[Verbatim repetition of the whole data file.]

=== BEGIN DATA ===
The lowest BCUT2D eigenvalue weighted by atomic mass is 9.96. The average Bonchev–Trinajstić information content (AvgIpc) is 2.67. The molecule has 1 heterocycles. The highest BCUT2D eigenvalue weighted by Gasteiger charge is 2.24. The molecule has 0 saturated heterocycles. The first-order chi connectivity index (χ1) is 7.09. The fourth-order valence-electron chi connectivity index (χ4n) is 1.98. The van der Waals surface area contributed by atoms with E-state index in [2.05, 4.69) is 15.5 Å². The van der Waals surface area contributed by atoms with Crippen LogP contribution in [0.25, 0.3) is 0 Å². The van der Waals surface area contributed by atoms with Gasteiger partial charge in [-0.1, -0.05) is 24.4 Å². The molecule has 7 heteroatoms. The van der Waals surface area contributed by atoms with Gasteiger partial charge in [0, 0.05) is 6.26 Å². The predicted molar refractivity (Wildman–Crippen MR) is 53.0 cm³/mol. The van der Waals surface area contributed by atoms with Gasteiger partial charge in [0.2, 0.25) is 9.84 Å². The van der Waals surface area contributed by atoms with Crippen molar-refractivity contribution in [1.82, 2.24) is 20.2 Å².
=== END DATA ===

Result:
The lowest BCUT2D eigenvalue weighted by atomic mass is 9.96. The average Bonchev–Trinajstić information content (AvgIpc) is 2.67. The molecule has 1 heterocycles. The highest BCUT2D eigenvalue weighted by Gasteiger charge is 2.24. The molecule has 0 saturated heterocycles. The first-order chi connectivity index (χ1) is 7.09. The fourth-order valence-electron chi connectivity index (χ4n) is 1.98. The van der Waals surface area contributed by atoms with E-state index in [2.05, 4.69) is 15.5 Å². The van der Waals surface area contributed by atoms with Crippen LogP contribution in [0.25, 0.3) is 0 Å². The van der Waals surface area contributed by atoms with Gasteiger partial charge in [-0.1, -0.05) is 24.4 Å². The molecule has 7 heteroatoms. The van der Waals surface area contributed by atoms with Gasteiger partial charge in [0, 0.05) is 6.26 Å². The predicted molar refractivity (Wildman–Crippen MR) is 53.0 cm³/mol. The van der Waals surface area contributed by atoms with Gasteiger partial charge in [0.2, 0.25) is 9.84 Å². The van der Waals surface area contributed by atoms with Crippen molar-refractivity contribution in [1.82, 2.24) is 20.2 Å².